CNBC host Becky Quick pressed Transportation Secretary Pete Buttigieg on the White House’s victory lap over a slight decline in gas prices Wednesday.
Quick questioned Buttigieg on White House economic adviser Jared Bernstein recently crediting President Joe Biden for an approximate $.50 decline in gas prices. The Transportation Secretary admitted the challenge is not over, but the administration is making strides to ease the price at the pump.
“There have been White House representatives out this week kind of taking a victory lap saying prices are down at the pump, that is surely the case but I just wonder how concerned you should be about taking a victory lap yet,” Quick said. “Most Wall Street analysts are anticipating that we will see higher energy prices, in fact, oil prices, above $100 a barrel at this point … if prices go back up, do you then have to take blame for the higher prices if you take a victory lap now?”
“Look, no one’s out here saying ‘mission accomplished,’ we just want to make sure it’s understood that the measures the president and the administration have taken to help to reduce the price of oil seem to be having an effect,” Buttigieg said. “We all know that no administration, no policy maker, no president directly controls the price of gas or the price of oil but there have been a number of measures we think are helping.”
The national average currently stands at $4.467 per gallon, according to AAA data. The price slightly decreased from the previous month, when the average price cost hit $4.981 per gallon.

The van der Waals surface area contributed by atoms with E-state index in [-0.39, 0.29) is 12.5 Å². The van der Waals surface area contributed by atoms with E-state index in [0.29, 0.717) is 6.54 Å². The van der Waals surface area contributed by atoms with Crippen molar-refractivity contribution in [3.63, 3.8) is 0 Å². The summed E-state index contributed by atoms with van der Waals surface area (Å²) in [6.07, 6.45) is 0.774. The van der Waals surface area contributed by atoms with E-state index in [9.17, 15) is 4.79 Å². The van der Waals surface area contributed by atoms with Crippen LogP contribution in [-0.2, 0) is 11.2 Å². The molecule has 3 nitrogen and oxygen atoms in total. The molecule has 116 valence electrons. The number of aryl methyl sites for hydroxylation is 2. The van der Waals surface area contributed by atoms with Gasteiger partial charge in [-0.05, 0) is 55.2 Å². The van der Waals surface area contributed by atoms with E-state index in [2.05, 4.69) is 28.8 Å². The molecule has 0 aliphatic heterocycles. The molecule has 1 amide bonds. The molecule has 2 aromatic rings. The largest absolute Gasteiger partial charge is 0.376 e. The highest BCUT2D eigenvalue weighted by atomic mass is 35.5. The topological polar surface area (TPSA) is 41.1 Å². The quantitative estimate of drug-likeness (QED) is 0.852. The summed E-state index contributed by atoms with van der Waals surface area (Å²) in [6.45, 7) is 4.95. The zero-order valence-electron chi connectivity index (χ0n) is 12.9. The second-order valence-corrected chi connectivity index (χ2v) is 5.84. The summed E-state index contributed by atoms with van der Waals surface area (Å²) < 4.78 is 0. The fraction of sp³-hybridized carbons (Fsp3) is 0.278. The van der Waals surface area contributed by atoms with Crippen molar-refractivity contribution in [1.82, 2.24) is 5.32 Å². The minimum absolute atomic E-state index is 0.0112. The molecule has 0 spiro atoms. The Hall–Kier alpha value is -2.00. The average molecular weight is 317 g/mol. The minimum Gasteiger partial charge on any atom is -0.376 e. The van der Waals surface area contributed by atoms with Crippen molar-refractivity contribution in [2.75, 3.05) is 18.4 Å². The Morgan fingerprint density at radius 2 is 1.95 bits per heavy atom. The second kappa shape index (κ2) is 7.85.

“This is an encouraging sign, among a number of encouraging signs, across our supply chains and our economic indicators even if we recognize we still got a lot of challenges from shock waves that continue from the colossal effect, from the pandemic, to destabilizing events like the unprovoked war against Ukraine by Russia which is obviously several months underway but still something with profound economic and strategic implications,” Buttigieg said.
Quick asked about the limit to which the president can release oil barrels from the Strategic Oil Reserve to ease the costs of gas. The Transportation Secretary said the decision to tap the Reserve “contributed” to the slight decline in oil prices, but there will have to be a decision about when to buy back into it.
The drop in gas prices is largely due to the decreased demand and growing fears of recession.